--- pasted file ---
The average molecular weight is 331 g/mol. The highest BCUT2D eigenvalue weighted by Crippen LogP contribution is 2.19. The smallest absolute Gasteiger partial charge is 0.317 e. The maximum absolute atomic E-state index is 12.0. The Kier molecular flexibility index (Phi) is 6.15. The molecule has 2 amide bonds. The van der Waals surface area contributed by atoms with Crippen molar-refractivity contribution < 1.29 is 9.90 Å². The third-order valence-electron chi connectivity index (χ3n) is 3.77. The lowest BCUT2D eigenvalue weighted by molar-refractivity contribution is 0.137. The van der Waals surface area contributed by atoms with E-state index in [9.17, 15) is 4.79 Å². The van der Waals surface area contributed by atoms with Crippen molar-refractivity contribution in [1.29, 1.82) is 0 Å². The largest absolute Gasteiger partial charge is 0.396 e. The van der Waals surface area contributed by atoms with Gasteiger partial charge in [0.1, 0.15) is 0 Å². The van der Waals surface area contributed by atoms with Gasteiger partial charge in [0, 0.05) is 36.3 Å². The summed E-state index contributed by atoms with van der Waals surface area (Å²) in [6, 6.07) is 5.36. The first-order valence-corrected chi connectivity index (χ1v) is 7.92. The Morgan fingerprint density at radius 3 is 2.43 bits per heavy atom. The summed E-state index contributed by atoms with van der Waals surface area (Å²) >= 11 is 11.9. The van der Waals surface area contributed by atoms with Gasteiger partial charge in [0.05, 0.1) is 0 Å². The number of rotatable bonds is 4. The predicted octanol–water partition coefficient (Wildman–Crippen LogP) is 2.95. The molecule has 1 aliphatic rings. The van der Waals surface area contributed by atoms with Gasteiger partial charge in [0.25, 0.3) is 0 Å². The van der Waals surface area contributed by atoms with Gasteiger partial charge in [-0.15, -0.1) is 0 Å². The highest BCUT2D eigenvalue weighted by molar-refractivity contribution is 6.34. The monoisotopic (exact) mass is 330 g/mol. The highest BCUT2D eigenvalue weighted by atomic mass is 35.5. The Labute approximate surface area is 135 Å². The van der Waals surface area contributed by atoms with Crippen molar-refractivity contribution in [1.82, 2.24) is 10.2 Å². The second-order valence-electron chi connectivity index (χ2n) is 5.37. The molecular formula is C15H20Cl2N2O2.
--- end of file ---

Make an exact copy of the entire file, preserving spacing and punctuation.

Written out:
The average molecular weight is 331 g/mol. The highest BCUT2D eigenvalue weighted by Crippen LogP contribution is 2.19. The smallest absolute Gasteiger partial charge is 0.317 e. The maximum absolute atomic E-state index is 12.0. The Kier molecular flexibility index (Phi) is 6.15. The molecule has 2 amide bonds. The van der Waals surface area contributed by atoms with Crippen molar-refractivity contribution < 1.29 is 9.90 Å². The third-order valence-electron chi connectivity index (χ3n) is 3.77. The lowest BCUT2D eigenvalue weighted by molar-refractivity contribution is 0.137. The van der Waals surface area contributed by atoms with E-state index in [9.17, 15) is 4.79 Å². The van der Waals surface area contributed by atoms with Crippen molar-refractivity contribution in [1.29, 1.82) is 0 Å². The largest absolute Gasteiger partial charge is 0.396 e. The van der Waals surface area contributed by atoms with Gasteiger partial charge in [0.1, 0.15) is 0 Å². The van der Waals surface area contributed by atoms with Gasteiger partial charge in [0, 0.05) is 36.3 Å². The summed E-state index contributed by atoms with van der Waals surface area (Å²) in [6, 6.07) is 5.36. The first-order valence-corrected chi connectivity index (χ1v) is 7.92. The Morgan fingerprint density at radius 3 is 2.43 bits per heavy atom. The summed E-state index contributed by atoms with van der Waals surface area (Å²) >= 11 is 11.9. The van der Waals surface area contributed by atoms with Gasteiger partial charge in [0.05, 0.1) is 0 Å². The number of rotatable bonds is 4. The predicted octanol–water partition coefficient (Wildman–Crippen LogP) is 2.95. The molecule has 1 aliphatic rings. The van der Waals surface area contributed by atoms with Gasteiger partial charge in [0.25, 0.3) is 0 Å². The van der Waals surface area contributed by atoms with Gasteiger partial charge in [-0.15, -0.1) is 0 Å². The highest BCUT2D eigenvalue weighted by molar-refractivity contribution is 6.34. The monoisotopic (exact) mass is 330 g/mol. The highest BCUT2D eigenvalue weighted by atomic mass is 35.5. The Labute approximate surface area is 135 Å². The van der Waals surface area contributed by atoms with Crippen molar-refractivity contribution in [1.82, 2.24) is 10.2 Å². The second-order valence-electron chi connectivity index (χ2n) is 5.37. The molecular formula is C15H20Cl2N2O2.